We just shipped some library refinements to the Web Build IDE system to make faster iteration possible and accommodate a really important use case folks have been asking for: Forking a library. The particular enhancements are:
- You can delete a private library or published library if no apps include it.
- You can re-import a private library without cutting a new version/release.
- You you can fork a published library, tweak it, and use it privately.
To illustrate how these small features work together, I’ll walk through a couple of use cases:
Forking a library in a nutshell
- I use a library and discover it doesn’t quite do what I want or has a bug.
- I decide to fix it, so I fork it, tweak the code, verify it works as expected, issue a pull request to the original author.
- The original author merges in my pull request and re-publishes the library with the fix.
- Profit. ( in the community sense )
Forking a library in detail
User A has published uber-library-example, and User B wants to add another example to it to illustrate the incredible things they can do with it ( User B knows how to blink an LED with mad styles)
- User B clicks the “fork library” button, forks it on GitHub, clones it locally, adds an example file, commits and pushes it, comes back to the IDE and clicks “contribute library” and punches in the new GitHub URL (i.e. user_b/uber-library-example), then hits import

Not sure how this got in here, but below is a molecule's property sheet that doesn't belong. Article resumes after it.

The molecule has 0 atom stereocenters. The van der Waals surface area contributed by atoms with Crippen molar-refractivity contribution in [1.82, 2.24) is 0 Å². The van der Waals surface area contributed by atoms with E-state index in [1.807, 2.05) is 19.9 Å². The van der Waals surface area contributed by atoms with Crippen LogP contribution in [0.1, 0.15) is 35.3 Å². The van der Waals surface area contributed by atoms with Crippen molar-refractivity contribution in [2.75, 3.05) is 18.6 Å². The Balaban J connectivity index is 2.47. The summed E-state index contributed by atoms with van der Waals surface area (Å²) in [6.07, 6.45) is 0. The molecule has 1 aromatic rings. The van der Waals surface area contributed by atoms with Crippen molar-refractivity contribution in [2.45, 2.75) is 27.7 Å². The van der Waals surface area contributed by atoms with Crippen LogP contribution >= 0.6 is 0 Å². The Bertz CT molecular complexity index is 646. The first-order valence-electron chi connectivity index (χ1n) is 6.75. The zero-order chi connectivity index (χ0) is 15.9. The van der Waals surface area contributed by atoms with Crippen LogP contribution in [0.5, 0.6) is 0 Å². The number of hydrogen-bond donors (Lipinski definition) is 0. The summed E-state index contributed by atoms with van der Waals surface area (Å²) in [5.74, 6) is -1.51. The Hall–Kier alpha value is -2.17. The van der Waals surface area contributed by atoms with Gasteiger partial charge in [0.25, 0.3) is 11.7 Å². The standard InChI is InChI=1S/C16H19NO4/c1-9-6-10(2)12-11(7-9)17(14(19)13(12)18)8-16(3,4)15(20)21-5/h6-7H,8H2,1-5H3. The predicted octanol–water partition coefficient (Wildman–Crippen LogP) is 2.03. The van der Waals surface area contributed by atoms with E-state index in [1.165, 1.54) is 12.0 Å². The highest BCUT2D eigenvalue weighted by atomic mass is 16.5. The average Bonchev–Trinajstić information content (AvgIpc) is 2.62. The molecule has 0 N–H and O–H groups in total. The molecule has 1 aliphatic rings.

- User B clicks on the new example they added, and clicks “use this example”, then hits the “flash button” to test out their brilliant creation.
- User B jumps up and down because their example works as expected on the Core.
- User B issues a Pull Request to User A on GitHub.
- User A merges in the Pull Request, edits the
spark.jsonto bump the version (i.e. “0.0.7” to “0.0.8”), commits, and pushes it.
- User A goes to the IDE, clicks “contribute library”, punches in their repo, and hits “import”, then hits “publish”.
- User B deletes their private forked library, and switches back to the published one
…and the crowd goes wild.
Iteratively improving a library
Most of the time when your making refinements or developing a library, you’ll want to develop, check, debug, and repeat until your software behaves as expected. Up until now this process has been cumbersome in the IDE. This is why we’ve introduced the “re-import” process, which simply replaces all of the existing library files you had imported previously with files from the most recent commit. The feature is available for private libraries only, to use:
- Click on the private library you want to re-import files for.
- Make changes in Git, commit, and push them.
- Click the “re-import” button followed by the “import” button.
- Click “Include in App” to use the updated library code in your application or if you already have apps that include this private library, you can simply hit verify or compile on that app again to check that it works correctly.
Next time you want to make a change to an existing library in the IDE, please give these features a shot and please share your experiences and questions here!